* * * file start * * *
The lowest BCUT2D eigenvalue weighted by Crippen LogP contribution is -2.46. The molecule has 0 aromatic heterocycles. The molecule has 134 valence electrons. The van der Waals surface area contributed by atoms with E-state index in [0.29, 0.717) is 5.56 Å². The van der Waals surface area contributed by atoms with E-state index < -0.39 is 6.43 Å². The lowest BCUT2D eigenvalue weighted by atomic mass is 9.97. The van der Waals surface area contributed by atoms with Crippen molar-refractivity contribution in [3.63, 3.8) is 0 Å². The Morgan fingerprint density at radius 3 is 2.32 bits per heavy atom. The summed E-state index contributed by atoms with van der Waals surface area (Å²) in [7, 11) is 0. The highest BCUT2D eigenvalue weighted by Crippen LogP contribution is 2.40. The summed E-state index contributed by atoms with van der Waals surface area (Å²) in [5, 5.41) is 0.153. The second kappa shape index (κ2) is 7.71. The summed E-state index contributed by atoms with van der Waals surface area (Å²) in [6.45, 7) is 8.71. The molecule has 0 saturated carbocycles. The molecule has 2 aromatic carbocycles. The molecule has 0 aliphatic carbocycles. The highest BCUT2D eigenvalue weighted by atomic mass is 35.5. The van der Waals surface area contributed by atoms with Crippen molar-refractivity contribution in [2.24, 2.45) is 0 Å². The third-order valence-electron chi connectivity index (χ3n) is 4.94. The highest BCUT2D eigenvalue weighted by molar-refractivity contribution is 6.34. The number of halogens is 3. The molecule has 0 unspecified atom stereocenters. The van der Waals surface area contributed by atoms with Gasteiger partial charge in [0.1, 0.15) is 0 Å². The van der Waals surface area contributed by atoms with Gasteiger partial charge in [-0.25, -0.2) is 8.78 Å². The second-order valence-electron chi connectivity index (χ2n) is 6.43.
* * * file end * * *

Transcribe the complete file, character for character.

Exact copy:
The lowest BCUT2D eigenvalue weighted by Crippen LogP contribution is -2.46. The molecule has 0 aromatic heterocycles. The molecule has 134 valence electrons. The van der Waals surface area contributed by atoms with E-state index in [0.29, 0.717) is 5.56 Å². The van der Waals surface area contributed by atoms with E-state index < -0.39 is 6.43 Å². The lowest BCUT2D eigenvalue weighted by atomic mass is 9.97. The van der Waals surface area contributed by atoms with Crippen molar-refractivity contribution in [3.63, 3.8) is 0 Å². The Morgan fingerprint density at radius 3 is 2.32 bits per heavy atom. The summed E-state index contributed by atoms with van der Waals surface area (Å²) in [7, 11) is 0. The highest BCUT2D eigenvalue weighted by Crippen LogP contribution is 2.40. The summed E-state index contributed by atoms with van der Waals surface area (Å²) in [5, 5.41) is 0.153. The second kappa shape index (κ2) is 7.71. The summed E-state index contributed by atoms with van der Waals surface area (Å²) in [6.45, 7) is 8.71. The molecule has 0 saturated carbocycles. The molecule has 2 aromatic carbocycles. The molecule has 0 aliphatic carbocycles. The highest BCUT2D eigenvalue weighted by atomic mass is 35.5. The van der Waals surface area contributed by atoms with Crippen molar-refractivity contribution in [2.24, 2.45) is 0 Å². The third-order valence-electron chi connectivity index (χ3n) is 4.94. The highest BCUT2D eigenvalue weighted by molar-refractivity contribution is 6.34. The number of halogens is 3. The molecule has 0 unspecified atom stereocenters. The van der Waals surface area contributed by atoms with Gasteiger partial charge in [0.1, 0.15) is 0 Å². The van der Waals surface area contributed by atoms with Gasteiger partial charge in [-0.25, -0.2) is 8.78 Å². The second-order valence-electron chi connectivity index (χ2n) is 6.43.